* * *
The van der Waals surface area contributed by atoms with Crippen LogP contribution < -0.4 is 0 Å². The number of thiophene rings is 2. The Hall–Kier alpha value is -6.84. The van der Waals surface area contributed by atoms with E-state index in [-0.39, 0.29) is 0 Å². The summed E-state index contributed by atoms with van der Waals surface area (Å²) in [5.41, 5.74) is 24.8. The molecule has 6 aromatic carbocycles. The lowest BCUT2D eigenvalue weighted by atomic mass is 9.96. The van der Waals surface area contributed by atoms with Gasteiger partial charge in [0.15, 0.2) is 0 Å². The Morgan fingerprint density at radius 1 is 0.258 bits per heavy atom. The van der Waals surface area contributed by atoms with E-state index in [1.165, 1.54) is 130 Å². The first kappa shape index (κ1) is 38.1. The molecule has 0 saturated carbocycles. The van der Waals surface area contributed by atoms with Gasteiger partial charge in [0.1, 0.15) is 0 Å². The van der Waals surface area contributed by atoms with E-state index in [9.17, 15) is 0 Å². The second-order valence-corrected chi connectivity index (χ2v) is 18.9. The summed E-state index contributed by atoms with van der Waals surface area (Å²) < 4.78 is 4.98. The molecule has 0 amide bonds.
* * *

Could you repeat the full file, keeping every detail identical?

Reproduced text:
The van der Waals surface area contributed by atoms with Crippen LogP contribution < -0.4 is 0 Å². The number of thiophene rings is 2. The Hall–Kier alpha value is -6.84. The van der Waals surface area contributed by atoms with E-state index in [-0.39, 0.29) is 0 Å². The summed E-state index contributed by atoms with van der Waals surface area (Å²) in [5.41, 5.74) is 24.8. The molecule has 6 aromatic carbocycles. The lowest BCUT2D eigenvalue weighted by atomic mass is 9.96. The van der Waals surface area contributed by atoms with Gasteiger partial charge in [0.15, 0.2) is 0 Å². The Morgan fingerprint density at radius 1 is 0.258 bits per heavy atom. The van der Waals surface area contributed by atoms with E-state index in [1.165, 1.54) is 130 Å². The first kappa shape index (κ1) is 38.1. The molecule has 0 saturated carbocycles. The van der Waals surface area contributed by atoms with Gasteiger partial charge in [0.1, 0.15) is 0 Å². The van der Waals surface area contributed by atoms with E-state index in [9.17, 15) is 0 Å². The second-order valence-corrected chi connectivity index (χ2v) is 18.9. The summed E-state index contributed by atoms with van der Waals surface area (Å²) < 4.78 is 4.98. The molecule has 0 amide bonds.